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Revived Russia cause Aragonés concern

Spain's Luis Aragonés showed his respect for Russia's attacking potential by revealing his own strikers will have added responsibilities in Thursday's semi-final.

Spain coach Luis Aragonés takes training on Wednesday
Spain coach Luis Aragonés takes training on Wednesday ©Getty Images

David Villa and Fernando Torres may be the most dynamic front pairing at UEFA EURO 2008™, but Spain coach Luis Aragonés wants them to add another trick to their repertoire by defending from the front in Thursday's semi-final.

Specific task
Although the pre-match excitement has been about the attacking potential on show in this repeat of the Group D opener which produced five goals, Aragonés chose to underline three times what he requires from his strike partnership against Guus Hiddink's team. "I want to see them pressing the central defenders, not just shadowing them. I want proper, high-energy pressing and I want them to rob the ball from Russia's defenders as early as possible," said Aragonés, before adding: "I've rarely seen a team break from box to box as quickly and in as high numbers as Russia."

'Deeply proud'
Aragonés will hope the fact Russia central defender Denis Kolodin, along with midfielder Dmitri Torbinski, is suspended will unsettle a defence which has only conceded once in three victories since letting in four against Spain. It is a remarkable turnaround, one even Hiddink admits to being amazed by. "That 4-1 defeat was the first game in a big tournament for many of my players," he said. "I'm amazed how much progress we've made since. That day we fell into the big trap of giving gifts to our opponents, but after a couple of analytical sessions, then work in training, everything was fixed. I'm deeply proud of three things our progress should achieve: putting Russia back in its place within European football, showing the world modern football can be beautiful and taking this group of players on a long footballing journey from where they began."

Interesting record
Losing in international semi-finals is a thorn in Hiddink's side – his Netherlands and Korea Republic teams went down in the last four of the 1998 and 2002 FIFA World Cup semi-finals respectively – although both Russia and Spain have powerful records at this stage. Since becoming an independent nation, this is Russia's best performance at a UEFA European Championship but as part of the Soviet Union they won four semi-finals in the competition, only falling to Italy in 1968 on the toss of a coin after a 0-0 draw. Spain have won their two challenges at this stage, en route to winning the tournament in 1964 and then again in 1984 on penalties against Denmark. "You can win, you can lose but if you promote the concept of defending well and attacking with conviction when you have the ball then this is how modern football must be played," Hiddink said.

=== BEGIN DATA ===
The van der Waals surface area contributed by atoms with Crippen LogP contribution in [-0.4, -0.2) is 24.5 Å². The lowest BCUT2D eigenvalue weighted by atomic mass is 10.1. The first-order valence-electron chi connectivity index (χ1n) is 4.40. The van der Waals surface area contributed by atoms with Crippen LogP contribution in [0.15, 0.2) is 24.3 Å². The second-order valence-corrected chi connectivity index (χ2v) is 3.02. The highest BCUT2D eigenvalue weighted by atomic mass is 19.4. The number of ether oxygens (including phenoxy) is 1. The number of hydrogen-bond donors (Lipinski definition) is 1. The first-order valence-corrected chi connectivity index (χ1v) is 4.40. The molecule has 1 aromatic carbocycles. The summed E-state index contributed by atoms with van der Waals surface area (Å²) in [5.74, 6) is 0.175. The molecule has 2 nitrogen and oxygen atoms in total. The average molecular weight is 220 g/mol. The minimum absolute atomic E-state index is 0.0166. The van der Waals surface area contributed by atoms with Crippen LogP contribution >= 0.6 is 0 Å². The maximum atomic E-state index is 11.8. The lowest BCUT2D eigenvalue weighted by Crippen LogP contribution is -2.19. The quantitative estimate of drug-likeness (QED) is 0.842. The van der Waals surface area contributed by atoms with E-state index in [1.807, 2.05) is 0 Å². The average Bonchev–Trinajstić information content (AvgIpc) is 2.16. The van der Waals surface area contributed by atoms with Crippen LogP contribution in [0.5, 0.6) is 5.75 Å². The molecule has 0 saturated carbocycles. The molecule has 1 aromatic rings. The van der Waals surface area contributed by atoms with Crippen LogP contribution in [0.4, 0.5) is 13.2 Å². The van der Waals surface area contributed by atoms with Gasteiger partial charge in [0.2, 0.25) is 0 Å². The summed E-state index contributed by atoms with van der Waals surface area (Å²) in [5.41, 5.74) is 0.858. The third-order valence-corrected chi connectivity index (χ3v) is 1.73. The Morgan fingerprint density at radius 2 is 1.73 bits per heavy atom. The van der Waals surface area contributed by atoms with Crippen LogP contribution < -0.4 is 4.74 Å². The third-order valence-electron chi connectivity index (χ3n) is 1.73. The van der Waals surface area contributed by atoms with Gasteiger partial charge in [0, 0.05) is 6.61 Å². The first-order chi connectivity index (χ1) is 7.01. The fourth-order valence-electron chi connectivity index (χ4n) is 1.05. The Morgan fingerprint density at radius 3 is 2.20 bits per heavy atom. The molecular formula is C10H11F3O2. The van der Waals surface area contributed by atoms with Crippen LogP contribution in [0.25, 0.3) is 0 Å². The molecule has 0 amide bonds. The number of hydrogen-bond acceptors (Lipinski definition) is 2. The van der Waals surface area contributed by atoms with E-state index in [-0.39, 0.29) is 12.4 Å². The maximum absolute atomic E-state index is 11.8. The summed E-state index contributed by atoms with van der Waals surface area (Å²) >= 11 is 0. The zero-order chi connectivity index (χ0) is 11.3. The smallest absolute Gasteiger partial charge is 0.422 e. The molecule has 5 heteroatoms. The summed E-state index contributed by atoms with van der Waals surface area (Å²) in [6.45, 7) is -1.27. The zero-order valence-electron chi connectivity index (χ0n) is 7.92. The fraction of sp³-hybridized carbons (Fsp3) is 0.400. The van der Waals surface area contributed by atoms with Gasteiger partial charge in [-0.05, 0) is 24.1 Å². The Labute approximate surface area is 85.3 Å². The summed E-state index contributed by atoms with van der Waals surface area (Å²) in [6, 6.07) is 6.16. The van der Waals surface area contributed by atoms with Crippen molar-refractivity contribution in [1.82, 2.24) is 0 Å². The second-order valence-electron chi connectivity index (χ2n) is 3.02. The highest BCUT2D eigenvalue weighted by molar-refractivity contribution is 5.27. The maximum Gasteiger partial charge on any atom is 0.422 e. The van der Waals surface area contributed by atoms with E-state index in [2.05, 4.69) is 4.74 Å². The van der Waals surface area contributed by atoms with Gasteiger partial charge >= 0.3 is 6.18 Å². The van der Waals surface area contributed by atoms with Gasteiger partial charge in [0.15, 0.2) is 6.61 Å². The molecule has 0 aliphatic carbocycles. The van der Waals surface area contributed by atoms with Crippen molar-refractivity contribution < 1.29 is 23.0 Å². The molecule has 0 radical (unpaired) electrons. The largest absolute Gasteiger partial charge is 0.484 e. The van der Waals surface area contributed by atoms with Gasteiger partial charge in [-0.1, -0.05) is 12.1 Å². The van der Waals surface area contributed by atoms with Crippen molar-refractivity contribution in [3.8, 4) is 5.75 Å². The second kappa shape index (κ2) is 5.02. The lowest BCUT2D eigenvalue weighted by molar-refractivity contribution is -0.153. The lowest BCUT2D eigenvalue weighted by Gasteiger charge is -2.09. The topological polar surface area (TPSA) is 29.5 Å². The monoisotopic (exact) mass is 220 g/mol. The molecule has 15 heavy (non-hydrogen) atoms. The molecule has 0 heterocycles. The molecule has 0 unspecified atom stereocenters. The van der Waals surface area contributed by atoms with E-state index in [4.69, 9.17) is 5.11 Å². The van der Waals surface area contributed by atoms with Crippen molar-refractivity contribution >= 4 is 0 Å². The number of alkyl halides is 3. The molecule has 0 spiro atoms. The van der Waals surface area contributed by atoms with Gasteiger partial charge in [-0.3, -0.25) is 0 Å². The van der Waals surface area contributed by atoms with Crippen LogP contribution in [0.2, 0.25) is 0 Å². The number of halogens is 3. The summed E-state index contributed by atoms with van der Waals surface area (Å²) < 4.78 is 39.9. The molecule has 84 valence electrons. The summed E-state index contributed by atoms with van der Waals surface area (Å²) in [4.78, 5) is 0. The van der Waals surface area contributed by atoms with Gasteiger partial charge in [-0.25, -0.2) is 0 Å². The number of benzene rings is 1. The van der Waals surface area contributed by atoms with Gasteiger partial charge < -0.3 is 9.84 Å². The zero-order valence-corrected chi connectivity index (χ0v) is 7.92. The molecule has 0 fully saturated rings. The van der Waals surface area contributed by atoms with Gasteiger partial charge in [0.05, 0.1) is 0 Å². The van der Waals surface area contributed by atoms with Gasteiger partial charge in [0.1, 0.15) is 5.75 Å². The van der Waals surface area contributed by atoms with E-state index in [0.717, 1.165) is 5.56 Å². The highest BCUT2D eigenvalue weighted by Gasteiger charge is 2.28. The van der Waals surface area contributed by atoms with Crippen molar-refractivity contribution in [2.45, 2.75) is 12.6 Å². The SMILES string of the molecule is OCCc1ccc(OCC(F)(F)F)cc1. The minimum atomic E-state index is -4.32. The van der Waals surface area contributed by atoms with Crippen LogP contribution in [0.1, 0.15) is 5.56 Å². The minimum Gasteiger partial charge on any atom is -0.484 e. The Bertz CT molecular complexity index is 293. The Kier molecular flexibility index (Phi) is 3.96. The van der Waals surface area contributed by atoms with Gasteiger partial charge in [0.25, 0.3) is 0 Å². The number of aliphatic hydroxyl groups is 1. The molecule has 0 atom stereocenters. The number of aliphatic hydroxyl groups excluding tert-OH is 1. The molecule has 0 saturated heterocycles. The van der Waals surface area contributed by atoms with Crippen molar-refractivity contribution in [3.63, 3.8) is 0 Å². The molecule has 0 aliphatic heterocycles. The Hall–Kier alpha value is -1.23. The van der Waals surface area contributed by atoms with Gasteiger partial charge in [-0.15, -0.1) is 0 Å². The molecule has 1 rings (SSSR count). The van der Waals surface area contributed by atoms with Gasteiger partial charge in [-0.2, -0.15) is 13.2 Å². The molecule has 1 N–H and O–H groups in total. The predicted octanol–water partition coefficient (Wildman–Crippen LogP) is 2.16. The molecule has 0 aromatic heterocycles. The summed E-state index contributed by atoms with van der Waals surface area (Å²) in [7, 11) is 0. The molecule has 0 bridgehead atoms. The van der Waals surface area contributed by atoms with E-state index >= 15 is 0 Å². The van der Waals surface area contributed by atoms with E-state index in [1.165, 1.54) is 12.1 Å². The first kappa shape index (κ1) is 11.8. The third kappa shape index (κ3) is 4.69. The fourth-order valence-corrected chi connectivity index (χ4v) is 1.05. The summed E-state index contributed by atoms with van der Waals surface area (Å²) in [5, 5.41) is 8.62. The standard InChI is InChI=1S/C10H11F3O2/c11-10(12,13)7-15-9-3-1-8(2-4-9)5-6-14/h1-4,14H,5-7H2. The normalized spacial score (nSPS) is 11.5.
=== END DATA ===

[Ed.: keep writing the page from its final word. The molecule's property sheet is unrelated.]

Colour change
It is precisely that offensive style which Aragonés wants Spain to block and then profit from. "We need to nullify their virtues and then punish their weaknesses. We won't man-mark Andrei Arshavin, he's simply one of five top-class players Russia possess. We won't change our style." There will, however, be a change in the colour of Spain's shirts from their famous red to yellow. "I don't like this new colour, personally," said the superstitious 69-year-old. "But so long as I don't have to wear it, the players can. Anyway, it's not yellow, it's mustard." With that the Wise Man of Hortaleza left his audience chuckling and headed for his date with destiny.